I check the preps for bruises or any other marks before I let them start in with me, and I tell them to let me know if Glass touches them. I didn't think to add them to my deal with Snow, but then, I already told Glass what the deal was regarding the preps and stylists: He hurts them, I hurt him.
Igerna tells me that Lepidus needs rest -- the last few days have been stressful -- so the girls' stylist, Atilia, will be in to dress me.
"As long as she doesn't put me in high heels," I mutter.
"Well, she might try some platforms, to make you look a little taller…"
"I'll kick them off and go barefoot."
She laughs, and starts in on my nails. I really don't think I've done anything to them that requires this much attention, but I'm sort of getting used to it. I'm actually starting to like having lotion worked into my hands, and all of my hangnails carefully removed. I decide that it's probably safer not to bring that up back in Twelve.
I wonder what they're making of the spectacle on television at home. They didn't say anything to me when I got back from the Capitol last time, with comedians spoofing my every move. But this is different. I can't write this off as one binge.
I shake my head. So what? I grew up with them calling me smelly and teasing me about my teeth and my hand-me-down clothes and my patchwork house. Hell, I even put up with them talking about Dad's drinking. Dad put up with it, too. He never cared what they had to say about it, and right up until he died, he was a decent guy, no matter how drunk he was. If they have a problem, it's theirs, not mine.
In some locked up corner of my mind, I can hear Gia telling me to quit, and quit now, before the bottle turns into one more hanging tree to climb. But I won't let it get that far. I promised.
Fabiola has finished my teeth and Medusa is working on my hair when the elevator opens and Caesar Flickerman arrives. He actually asks if he can come in, like it's my place to invite him. I tell him to make himself at home.
He rearranges some chairs so he can sit across from me without interrupting Medusa, then says, "Are you all right for the interview?"
"Am I drunk?"
"It's not an unreasonable question."
"I haven't had anything today."
He nods. "Yeah. You sound sober enough. Usually, I talk to a new victor's mentor before the interview, to find out what to ask about, but I'm afraid Albinus wasn't a great source of information, other than that you're apparently a pain in the various private regions of his body, and you can't take orders."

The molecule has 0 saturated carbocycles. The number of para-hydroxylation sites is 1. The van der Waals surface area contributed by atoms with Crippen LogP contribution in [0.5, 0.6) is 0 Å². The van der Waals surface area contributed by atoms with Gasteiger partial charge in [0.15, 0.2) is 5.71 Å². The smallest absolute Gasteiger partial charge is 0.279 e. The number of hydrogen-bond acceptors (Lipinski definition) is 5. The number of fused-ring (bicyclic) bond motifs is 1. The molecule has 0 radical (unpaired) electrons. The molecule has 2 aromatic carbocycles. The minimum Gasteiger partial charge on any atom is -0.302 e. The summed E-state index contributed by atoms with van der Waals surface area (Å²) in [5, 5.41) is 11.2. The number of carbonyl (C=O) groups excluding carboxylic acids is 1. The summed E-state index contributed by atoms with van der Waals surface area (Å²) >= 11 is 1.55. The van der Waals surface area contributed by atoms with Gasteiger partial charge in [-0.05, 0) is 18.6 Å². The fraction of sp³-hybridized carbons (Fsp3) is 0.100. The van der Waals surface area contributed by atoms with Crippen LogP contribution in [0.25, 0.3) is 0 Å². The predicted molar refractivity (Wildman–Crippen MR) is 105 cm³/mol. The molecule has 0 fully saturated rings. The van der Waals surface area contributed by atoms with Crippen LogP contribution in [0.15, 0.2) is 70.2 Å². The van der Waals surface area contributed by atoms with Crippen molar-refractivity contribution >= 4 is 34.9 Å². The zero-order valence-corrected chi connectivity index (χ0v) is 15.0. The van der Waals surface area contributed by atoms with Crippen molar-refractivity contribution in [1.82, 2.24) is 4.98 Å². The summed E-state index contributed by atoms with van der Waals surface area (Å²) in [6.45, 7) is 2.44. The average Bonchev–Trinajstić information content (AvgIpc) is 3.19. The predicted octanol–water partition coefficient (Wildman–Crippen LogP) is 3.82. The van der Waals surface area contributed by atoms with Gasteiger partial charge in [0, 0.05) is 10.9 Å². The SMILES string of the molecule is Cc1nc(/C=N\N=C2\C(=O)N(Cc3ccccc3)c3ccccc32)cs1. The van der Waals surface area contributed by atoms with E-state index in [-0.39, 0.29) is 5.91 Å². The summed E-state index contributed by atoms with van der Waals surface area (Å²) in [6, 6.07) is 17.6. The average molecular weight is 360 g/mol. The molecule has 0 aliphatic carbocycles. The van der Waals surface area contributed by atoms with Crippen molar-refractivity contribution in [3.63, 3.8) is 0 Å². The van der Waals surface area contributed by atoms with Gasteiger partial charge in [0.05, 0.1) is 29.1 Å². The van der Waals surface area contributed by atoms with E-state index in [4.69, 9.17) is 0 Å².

"If he'd given me orders that weren't stupid, maybe I'd've listened."
Caesar laughs. "He also said you were the smartest… well, he used an expletive that I won't use on the show… that he ever met."
I don't know what I'm supposed to say to that, so I don't say anything. "So you want to know what to ask me?"
"What would you like to talk about? Keeping in mind that some things, of course, will never see airtime."
I nod. "I told Snow I wouldn't propagandize for the seditionists."
Caesar looks surprised. "You did?"
"He said he'd make Glass keep his hands off my tributes."
Caesar looks down. "Haymitch… you may want to be careful about deals with Coriolanus. He'll keep his word, but his methods may not be entirely to your liking."
I can't think of much that it would bother me to have done to Glass, so I just shrug.
Caesar sits back as Medusa finishes up and lets me move around a little. She asks if I need anything, and I tell her I don't. Caesar waits for her to go. "I have been arguing with Coriolanus for years to have Glass dismissed. I dislike his approach. I have a great deal of influence on the hiring of escorts and other entourage members, but so far, it's been a no-go with Glass. He's apparently a useful threat to hang over people."
"I'll keep trying. You were doing beautifully with Miss Pepper as an escort." He doesn't wait for me to answer this. "I'm interested in your motives for dealing with the president -- you're already worried about your tributes?"
"District Twelve's small. I'm going to know them all. I don't know how I'm going to talk to their parents. How do people do that?"
"You'll want to talk to Chaff and Seeder about that. I wish I could say it wasn't something you'll need to learn."
I can't see any productive place for this conversation to go, so I change the subject. "You said you have influence on entourage members? Like… my preps?"
"Yes. I'm the producer of the official Games programming. In theory, they answer to me."
"Could you make sure Glass doesn't fire mine just because he can't get at me?"
He looks a little stunned. "Your preps? You're going to…" He grins. It's not his stage grin, which would be kind of disturbing, but an actual one. "Haymitch, you and I are definitely going to be friends."
"Then you'll do it?"
"On one condition. You'll be in the Capitol for two days, including the big party at the president's place tonight. Tomorrow, you get a little rest before we take you back. Your train leaves in the evening. If you can stay sober the whole time, I'll use my influence to keep your team safe."
I frown. "You'd do it anyway, wouldn't you?"
"Yes. But I want you to take it seriously. Will you stay sober for the next forty-eight hours? Can you?"
"Sure," I say. "I can do that."
"Good. I thought tomorrow, we might spend a little more serious time at the library, if you'd like to."
I'd guess Glass would hate it -- the "smart stuff" that doesn't sell -- but the thought of being in that building, surrounded by all of those books, and maybe having time to look at them this time… that would be about the best thing that's happened on this trip. "Yeah," I say. "That would be good."